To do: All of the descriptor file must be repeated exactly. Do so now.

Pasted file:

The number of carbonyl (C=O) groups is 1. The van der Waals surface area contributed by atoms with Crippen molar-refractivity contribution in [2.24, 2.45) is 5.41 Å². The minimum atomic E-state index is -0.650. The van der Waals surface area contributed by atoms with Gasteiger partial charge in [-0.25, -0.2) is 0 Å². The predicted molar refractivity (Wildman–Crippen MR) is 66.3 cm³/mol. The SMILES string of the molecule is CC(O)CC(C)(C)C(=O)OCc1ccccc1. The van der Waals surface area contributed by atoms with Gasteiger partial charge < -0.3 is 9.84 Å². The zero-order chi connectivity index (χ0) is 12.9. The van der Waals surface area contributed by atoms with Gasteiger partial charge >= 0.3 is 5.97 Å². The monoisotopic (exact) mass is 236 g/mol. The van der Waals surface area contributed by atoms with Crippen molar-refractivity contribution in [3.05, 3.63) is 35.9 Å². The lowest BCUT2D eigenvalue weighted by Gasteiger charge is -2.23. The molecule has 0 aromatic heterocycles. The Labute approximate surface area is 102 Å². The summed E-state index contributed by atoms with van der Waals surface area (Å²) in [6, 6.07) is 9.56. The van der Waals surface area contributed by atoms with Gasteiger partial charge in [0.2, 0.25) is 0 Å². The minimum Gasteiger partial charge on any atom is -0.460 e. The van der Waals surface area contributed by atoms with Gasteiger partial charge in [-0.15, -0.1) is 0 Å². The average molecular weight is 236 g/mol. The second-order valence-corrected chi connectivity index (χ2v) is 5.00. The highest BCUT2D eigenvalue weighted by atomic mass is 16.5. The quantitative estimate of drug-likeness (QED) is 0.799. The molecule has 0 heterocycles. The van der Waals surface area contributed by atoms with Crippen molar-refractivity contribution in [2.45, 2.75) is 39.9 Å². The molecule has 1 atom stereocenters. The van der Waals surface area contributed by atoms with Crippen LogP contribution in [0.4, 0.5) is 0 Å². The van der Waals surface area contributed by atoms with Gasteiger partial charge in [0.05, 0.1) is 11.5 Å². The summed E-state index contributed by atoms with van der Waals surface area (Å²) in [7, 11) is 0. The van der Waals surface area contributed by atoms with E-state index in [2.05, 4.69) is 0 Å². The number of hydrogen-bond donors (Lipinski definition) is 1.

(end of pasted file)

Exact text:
The number of carbonyl (C=O) groups is 1. The van der Waals surface area contributed by atoms with Crippen molar-refractivity contribution in [2.24, 2.45) is 5.41 Å². The minimum atomic E-state index is -0.650. The van der Waals surface area contributed by atoms with Gasteiger partial charge in [-0.25, -0.2) is 0 Å². The predicted molar refractivity (Wildman–Crippen MR) is 66.3 cm³/mol. The SMILES string of the molecule is CC(O)CC(C)(C)C(=O)OCc1ccccc1. The van der Waals surface area contributed by atoms with Gasteiger partial charge < -0.3 is 9.84 Å². The zero-order chi connectivity index (χ0) is 12.9. The van der Waals surface area contributed by atoms with Gasteiger partial charge >= 0.3 is 5.97 Å². The monoisotopic (exact) mass is 236 g/mol. The van der Waals surface area contributed by atoms with Crippen molar-refractivity contribution in [3.05, 3.63) is 35.9 Å². The lowest BCUT2D eigenvalue weighted by Gasteiger charge is -2.23. The molecule has 0 aromatic heterocycles. The Labute approximate surface area is 102 Å². The summed E-state index contributed by atoms with van der Waals surface area (Å²) in [6, 6.07) is 9.56. The van der Waals surface area contributed by atoms with Gasteiger partial charge in [0.2, 0.25) is 0 Å². The minimum Gasteiger partial charge on any atom is -0.460 e. The van der Waals surface area contributed by atoms with Gasteiger partial charge in [-0.15, -0.1) is 0 Å². The average molecular weight is 236 g/mol. The second-order valence-corrected chi connectivity index (χ2v) is 5.00. The highest BCUT2D eigenvalue weighted by atomic mass is 16.5. The quantitative estimate of drug-likeness (QED) is 0.799. The molecule has 0 heterocycles. The van der Waals surface area contributed by atoms with Crippen molar-refractivity contribution in [2.45, 2.75) is 39.9 Å². The molecule has 1 atom stereocenters. The van der Waals surface area contributed by atoms with Crippen LogP contribution in [0.4, 0.5) is 0 Å². The van der Waals surface area contributed by atoms with Gasteiger partial charge in [0.05, 0.1) is 11.5 Å². The summed E-state index contributed by atoms with van der Waals surface area (Å²) in [7, 11) is 0. The van der Waals surface area contributed by atoms with E-state index in [2.05, 4.69) is 0 Å². The number of hydrogen-bond donors (Lipinski definition) is 1.